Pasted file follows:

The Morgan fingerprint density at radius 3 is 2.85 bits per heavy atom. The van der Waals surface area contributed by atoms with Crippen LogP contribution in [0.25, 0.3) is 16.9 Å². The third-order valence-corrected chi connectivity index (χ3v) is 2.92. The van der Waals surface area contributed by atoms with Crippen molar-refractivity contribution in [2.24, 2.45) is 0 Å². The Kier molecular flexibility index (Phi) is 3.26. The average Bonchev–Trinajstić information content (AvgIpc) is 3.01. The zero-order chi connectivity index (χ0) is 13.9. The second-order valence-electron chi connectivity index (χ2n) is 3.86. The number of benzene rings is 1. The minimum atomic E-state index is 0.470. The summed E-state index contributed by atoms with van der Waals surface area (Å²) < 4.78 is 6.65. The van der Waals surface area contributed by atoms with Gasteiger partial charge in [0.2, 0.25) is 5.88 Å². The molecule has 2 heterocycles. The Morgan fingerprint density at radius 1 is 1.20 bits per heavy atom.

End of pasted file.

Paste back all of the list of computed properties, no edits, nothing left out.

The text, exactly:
The Morgan fingerprint density at radius 3 is 2.85 bits per heavy atom. The van der Waals surface area contributed by atoms with Crippen LogP contribution in [0.25, 0.3) is 16.9 Å². The third-order valence-corrected chi connectivity index (χ3v) is 2.92. The van der Waals surface area contributed by atoms with Crippen molar-refractivity contribution in [2.24, 2.45) is 0 Å². The Kier molecular flexibility index (Phi) is 3.26. The average Bonchev–Trinajstić information content (AvgIpc) is 3.01. The zero-order chi connectivity index (χ0) is 13.9. The second-order valence-electron chi connectivity index (χ2n) is 3.86. The number of benzene rings is 1. The minimum atomic E-state index is 0.470. The summed E-state index contributed by atoms with van der Waals surface area (Å²) < 4.78 is 6.65. The van der Waals surface area contributed by atoms with Gasteiger partial charge in [0.2, 0.25) is 5.88 Å². The molecule has 2 heterocycles. The Morgan fingerprint density at radius 1 is 1.20 bits per heavy atom.